Interview: Sam Ruda, Director, Port of NY/NJ

October 23, 2020

Sam Ruda, Director, Port NY/NJ. Image courtesy Port NY/NJ
Sam Ruda, Director, Port NY/NJ. Image courtesy Port NY/NJ

Ports are economic engines for the regions they serve, and the impact from business activities at the Port of New York/New Jersey runs as big as the area it serves: 46 million consumers in a four-hour radius. The port is an economic giant in and of itself, providing for nearly a half a million jobs, a cumulative $35 billion in personal income and a cumulative $98 billion in business income. Sam Ruda, Director, Port NY/NJ, discusses a record 2019, continued investment in infrastructure, and, of course, the impact of COVID-19 on port operations.

When Sam Ruda took over as Port Director in April 2019, it helped bring the New Jersey native’s career full circle. A graduate of Rutgers University with an economics degree, Ruda has led a maritime life, spending more than two decades in the container shipping industry with SeaLand, President’s Line and NYK, followed by a stint with NIKE managing its global supply chain and finally a dozen years running the Port of Portland.

Ruda joined the Port NY/NJ in 2015 as the assistant director, and in his time back on the East Coast the port has enjoyed steady month-on-month and year-on-year growth. NY/NJ is primarily a containerport, but it has diverse operations as a vehicle transport hub, both import and export, as well as bulk cargo, breakbulk and cruise. “2019 was a record year for the port,” said Ruda, a year that included:

  • Nearly 7.5 million TEU containers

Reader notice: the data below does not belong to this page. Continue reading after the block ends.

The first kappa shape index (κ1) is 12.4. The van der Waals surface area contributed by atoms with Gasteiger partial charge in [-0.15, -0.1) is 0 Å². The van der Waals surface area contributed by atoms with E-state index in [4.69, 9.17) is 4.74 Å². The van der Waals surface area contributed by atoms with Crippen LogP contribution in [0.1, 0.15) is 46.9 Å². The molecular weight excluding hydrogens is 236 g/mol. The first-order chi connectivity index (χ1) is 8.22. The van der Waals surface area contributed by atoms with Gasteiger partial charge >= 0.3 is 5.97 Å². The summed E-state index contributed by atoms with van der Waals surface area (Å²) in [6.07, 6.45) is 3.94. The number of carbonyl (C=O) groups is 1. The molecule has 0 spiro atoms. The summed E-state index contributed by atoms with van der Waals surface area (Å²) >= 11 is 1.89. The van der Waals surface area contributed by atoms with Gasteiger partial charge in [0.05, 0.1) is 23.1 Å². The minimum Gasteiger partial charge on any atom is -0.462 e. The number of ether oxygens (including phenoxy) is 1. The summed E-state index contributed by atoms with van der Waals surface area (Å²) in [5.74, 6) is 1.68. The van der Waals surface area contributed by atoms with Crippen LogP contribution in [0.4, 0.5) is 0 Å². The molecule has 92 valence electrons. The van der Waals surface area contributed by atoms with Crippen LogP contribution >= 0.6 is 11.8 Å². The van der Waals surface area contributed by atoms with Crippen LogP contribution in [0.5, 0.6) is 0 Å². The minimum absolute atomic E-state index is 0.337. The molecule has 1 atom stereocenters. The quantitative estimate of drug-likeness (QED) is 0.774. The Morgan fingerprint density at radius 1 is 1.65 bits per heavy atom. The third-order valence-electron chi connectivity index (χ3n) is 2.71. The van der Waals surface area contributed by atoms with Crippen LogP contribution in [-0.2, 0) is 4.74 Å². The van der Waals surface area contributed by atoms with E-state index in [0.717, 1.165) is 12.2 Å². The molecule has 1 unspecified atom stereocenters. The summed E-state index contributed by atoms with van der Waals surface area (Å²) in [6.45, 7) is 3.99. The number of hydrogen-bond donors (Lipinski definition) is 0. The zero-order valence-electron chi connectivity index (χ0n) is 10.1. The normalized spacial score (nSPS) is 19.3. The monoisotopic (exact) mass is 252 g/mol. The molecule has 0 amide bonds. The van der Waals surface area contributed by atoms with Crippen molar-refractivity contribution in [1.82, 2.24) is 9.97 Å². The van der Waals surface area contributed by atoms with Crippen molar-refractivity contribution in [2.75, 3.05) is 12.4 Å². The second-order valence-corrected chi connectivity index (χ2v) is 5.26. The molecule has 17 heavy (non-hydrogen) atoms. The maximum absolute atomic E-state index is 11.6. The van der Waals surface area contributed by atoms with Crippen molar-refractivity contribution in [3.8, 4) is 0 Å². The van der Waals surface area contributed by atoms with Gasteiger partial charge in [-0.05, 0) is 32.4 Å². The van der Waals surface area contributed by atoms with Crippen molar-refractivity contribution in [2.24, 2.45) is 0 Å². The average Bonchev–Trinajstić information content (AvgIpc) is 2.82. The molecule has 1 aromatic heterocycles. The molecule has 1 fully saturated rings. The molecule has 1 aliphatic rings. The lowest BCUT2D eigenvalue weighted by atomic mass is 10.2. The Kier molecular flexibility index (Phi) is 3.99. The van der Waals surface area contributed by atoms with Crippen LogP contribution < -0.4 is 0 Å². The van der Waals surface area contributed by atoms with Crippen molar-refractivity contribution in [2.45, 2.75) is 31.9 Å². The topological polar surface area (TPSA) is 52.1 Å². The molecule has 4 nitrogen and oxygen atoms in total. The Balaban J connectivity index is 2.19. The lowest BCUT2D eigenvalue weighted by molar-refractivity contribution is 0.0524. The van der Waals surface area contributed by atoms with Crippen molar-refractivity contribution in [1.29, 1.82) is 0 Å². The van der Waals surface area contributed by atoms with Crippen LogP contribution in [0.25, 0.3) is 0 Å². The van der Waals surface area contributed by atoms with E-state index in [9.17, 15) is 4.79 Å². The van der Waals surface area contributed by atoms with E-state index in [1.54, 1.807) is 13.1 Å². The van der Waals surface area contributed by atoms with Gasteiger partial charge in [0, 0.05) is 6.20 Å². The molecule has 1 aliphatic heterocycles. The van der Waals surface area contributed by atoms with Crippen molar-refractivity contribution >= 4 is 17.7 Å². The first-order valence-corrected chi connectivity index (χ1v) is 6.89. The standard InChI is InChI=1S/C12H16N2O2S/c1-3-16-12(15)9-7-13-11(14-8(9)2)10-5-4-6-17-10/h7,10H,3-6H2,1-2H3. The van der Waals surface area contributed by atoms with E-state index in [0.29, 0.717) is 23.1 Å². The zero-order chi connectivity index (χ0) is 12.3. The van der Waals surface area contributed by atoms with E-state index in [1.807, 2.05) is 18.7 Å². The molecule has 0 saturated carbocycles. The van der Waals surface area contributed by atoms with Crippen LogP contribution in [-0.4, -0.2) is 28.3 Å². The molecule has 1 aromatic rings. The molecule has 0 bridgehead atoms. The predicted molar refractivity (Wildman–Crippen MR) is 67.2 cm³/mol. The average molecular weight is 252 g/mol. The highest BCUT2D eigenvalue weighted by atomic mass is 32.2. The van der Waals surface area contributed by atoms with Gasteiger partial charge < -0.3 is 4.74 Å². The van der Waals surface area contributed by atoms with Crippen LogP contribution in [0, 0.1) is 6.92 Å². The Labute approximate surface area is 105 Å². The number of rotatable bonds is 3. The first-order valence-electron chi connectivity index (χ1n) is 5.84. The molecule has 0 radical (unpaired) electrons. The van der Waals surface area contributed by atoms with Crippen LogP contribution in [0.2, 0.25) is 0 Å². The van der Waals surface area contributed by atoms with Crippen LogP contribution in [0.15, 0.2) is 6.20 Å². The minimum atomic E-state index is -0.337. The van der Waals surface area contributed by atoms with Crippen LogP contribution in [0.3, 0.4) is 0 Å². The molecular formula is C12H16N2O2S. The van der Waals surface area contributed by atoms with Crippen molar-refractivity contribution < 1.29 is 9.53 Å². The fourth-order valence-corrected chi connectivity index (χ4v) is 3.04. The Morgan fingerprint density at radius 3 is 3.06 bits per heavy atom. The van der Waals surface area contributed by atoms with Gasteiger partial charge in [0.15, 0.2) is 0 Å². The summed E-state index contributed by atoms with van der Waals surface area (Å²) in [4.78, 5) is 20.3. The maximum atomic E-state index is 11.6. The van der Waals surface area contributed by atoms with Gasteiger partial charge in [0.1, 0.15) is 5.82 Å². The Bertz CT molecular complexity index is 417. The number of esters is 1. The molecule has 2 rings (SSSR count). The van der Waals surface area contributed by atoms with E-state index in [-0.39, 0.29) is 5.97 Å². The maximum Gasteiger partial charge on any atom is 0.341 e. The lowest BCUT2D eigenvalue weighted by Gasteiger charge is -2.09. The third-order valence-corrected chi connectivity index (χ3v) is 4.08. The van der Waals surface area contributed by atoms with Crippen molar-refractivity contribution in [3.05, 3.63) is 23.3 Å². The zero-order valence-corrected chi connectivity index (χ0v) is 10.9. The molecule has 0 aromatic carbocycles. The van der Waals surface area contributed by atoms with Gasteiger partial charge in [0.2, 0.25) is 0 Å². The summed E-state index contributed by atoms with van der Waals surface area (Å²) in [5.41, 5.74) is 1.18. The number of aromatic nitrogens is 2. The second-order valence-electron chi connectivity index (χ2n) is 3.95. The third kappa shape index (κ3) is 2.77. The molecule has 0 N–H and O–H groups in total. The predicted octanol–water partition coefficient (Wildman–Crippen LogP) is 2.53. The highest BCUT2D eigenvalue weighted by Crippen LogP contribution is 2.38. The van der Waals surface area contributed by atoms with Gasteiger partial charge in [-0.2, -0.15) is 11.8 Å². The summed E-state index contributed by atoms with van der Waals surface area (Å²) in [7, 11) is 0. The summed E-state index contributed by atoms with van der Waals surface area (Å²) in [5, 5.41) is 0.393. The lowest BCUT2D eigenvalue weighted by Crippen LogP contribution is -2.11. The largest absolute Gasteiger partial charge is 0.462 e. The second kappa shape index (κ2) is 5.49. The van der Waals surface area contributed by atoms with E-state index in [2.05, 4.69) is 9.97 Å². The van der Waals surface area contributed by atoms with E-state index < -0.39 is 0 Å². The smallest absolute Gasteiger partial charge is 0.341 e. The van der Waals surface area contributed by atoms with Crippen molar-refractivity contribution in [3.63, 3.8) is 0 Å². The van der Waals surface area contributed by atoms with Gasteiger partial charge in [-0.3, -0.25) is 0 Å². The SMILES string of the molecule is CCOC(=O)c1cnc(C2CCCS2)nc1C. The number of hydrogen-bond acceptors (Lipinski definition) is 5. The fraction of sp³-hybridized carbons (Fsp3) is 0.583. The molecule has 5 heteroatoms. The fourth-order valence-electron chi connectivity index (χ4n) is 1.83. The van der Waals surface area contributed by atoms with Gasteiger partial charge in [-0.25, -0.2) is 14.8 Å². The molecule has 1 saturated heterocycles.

• Nearly 578,000 vehicles
  • Nearly 50 million tons of bulk cargo
  • Nearly 102,000 tons of breakbulk cargo, and
  • Visits from 304 cruise vessels.

“What defines this port is the water infrastructure (a 50 ft. draft); the land side infrastructure (led by the recent raising of the Bayonne Bridge) and the facilities,” said Ruda. “Prior to COVID, the cruise activity in Bayonne (RCCL) was doing well, too. We were well on our way to becoming a 1 million passenger cruise port.”

Investment strategy
Ports of all sizes require continuous investment, and Port NY/NJ is certainly no exception.

With 3,000 acres of maritime facilities, Ruda and his team are embarked on shaping and deploying the Port Master Plan which will help shape the port’s investment, activities and impact for coming generations. “Infrastructure upgrades have enabled the port to attract larger ships,” said Ruda, and rapid evolution in the size of containerships is clearly seen in the chart on page 22. “(Since deepening the channel to 50-ft.) we’ve seen year over year growth in the number of containerships over 10,000 TEU calling on the port.” Recently, the CMA CGM Brazil, at 15,000+ TEU, called Port Elizabeth the largest ever containership call in the port. On 75% of those containership calls “we are the first port of call, which is obviously a great place to be,” said Ruda.

“Investment never stops,” said Ruda. “You want to always stay ahead of the demand curve, but that can be tricky. Our Port Master Plan takes a 30-year view and tells us that we need to be planning for our next-generation waterway infrastructure and facility infrastructure now. You don’t wait 10 years, you have to start now.”

The plan currently includes:

  • Deepening the channel to 55 ft. With the U.S. Army Corps of Engineers the port is evaluating channel depth to accommodate 18,000 TEU container ships. “When we planned the 50 ft project (channel deepening project), we were looking at 6000-7000 TEU ships.
  • Completion of the last major express rail facility in Port Jersey/Jersey City/Bayonne, a public private partnership with Global Container Terminals (GCT), with the port putting in $56m.
  • Heavy Lift: Terminal operators have been buying bigger cranes: higher and wider to facilitate more efficient cargo handling operations.
  • Berth and Wharf renewal. “Port Elizabeth, Port Newark; these are facilities that came into being in the 1950s and 1960s with the advent of containerization,” said Ruda. “We’re looking the next generation of piles and reinforcements.

Image: Port Authority NY/NJ

Technology drivers